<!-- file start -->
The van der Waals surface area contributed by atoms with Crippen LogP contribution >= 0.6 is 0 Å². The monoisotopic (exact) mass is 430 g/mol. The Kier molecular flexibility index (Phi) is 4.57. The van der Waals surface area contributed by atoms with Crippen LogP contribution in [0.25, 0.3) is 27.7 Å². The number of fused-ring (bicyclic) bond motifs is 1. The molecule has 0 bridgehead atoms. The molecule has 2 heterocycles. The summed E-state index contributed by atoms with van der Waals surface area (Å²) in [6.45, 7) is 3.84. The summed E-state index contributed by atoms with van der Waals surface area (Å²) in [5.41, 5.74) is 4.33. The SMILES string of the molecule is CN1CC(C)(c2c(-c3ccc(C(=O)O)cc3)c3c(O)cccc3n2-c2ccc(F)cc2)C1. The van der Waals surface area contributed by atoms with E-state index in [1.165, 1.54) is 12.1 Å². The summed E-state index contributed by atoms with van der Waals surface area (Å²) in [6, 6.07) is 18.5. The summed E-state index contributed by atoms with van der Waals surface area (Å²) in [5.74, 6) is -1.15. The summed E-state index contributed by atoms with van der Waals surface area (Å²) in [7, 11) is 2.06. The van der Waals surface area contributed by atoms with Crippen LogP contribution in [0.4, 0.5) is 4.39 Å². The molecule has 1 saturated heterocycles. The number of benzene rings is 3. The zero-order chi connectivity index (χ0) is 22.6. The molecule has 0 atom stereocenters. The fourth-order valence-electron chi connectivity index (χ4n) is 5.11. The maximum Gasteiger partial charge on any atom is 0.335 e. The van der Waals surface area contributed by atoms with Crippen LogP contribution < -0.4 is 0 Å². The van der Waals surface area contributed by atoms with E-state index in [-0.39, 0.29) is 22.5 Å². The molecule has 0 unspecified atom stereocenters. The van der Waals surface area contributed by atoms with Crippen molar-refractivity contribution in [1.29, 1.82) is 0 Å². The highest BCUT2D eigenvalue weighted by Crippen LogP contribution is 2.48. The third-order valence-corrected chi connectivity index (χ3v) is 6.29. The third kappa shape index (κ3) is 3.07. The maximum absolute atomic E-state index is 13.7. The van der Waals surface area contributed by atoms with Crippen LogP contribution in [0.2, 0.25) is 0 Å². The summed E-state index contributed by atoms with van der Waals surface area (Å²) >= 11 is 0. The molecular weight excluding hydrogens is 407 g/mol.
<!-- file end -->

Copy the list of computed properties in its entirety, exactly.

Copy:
The van der Waals surface area contributed by atoms with Crippen LogP contribution >= 0.6 is 0 Å². The monoisotopic (exact) mass is 430 g/mol. The Kier molecular flexibility index (Phi) is 4.57. The van der Waals surface area contributed by atoms with Crippen LogP contribution in [0.25, 0.3) is 27.7 Å². The number of fused-ring (bicyclic) bond motifs is 1. The molecule has 0 bridgehead atoms. The molecule has 2 heterocycles. The summed E-state index contributed by atoms with van der Waals surface area (Å²) in [6.45, 7) is 3.84. The summed E-state index contributed by atoms with van der Waals surface area (Å²) in [5.41, 5.74) is 4.33. The SMILES string of the molecule is CN1CC(C)(c2c(-c3ccc(C(=O)O)cc3)c3c(O)cccc3n2-c2ccc(F)cc2)C1. The van der Waals surface area contributed by atoms with E-state index in [1.165, 1.54) is 12.1 Å². The summed E-state index contributed by atoms with van der Waals surface area (Å²) in [6, 6.07) is 18.5. The summed E-state index contributed by atoms with van der Waals surface area (Å²) in [5.74, 6) is -1.15. The summed E-state index contributed by atoms with van der Waals surface area (Å²) in [7, 11) is 2.06. The van der Waals surface area contributed by atoms with Crippen LogP contribution in [0.4, 0.5) is 4.39 Å². The molecule has 1 saturated heterocycles. The number of benzene rings is 3. The zero-order chi connectivity index (χ0) is 22.6. The molecule has 0 atom stereocenters. The fourth-order valence-electron chi connectivity index (χ4n) is 5.11. The maximum Gasteiger partial charge on any atom is 0.335 e. The van der Waals surface area contributed by atoms with Crippen LogP contribution < -0.4 is 0 Å². The van der Waals surface area contributed by atoms with E-state index in [-0.39, 0.29) is 22.5 Å². The molecule has 0 unspecified atom stereocenters. The van der Waals surface area contributed by atoms with Crippen molar-refractivity contribution in [1.29, 1.82) is 0 Å². The highest BCUT2D eigenvalue weighted by Crippen LogP contribution is 2.48. The third-order valence-corrected chi connectivity index (χ3v) is 6.29. The third kappa shape index (κ3) is 3.07. The maximum absolute atomic E-state index is 13.7. The van der Waals surface area contributed by atoms with Crippen LogP contribution in [0.2, 0.25) is 0 Å². The summed E-state index contributed by atoms with van der Waals surface area (Å²) >= 11 is 0. The molecular weight excluding hydrogens is 407 g/mol.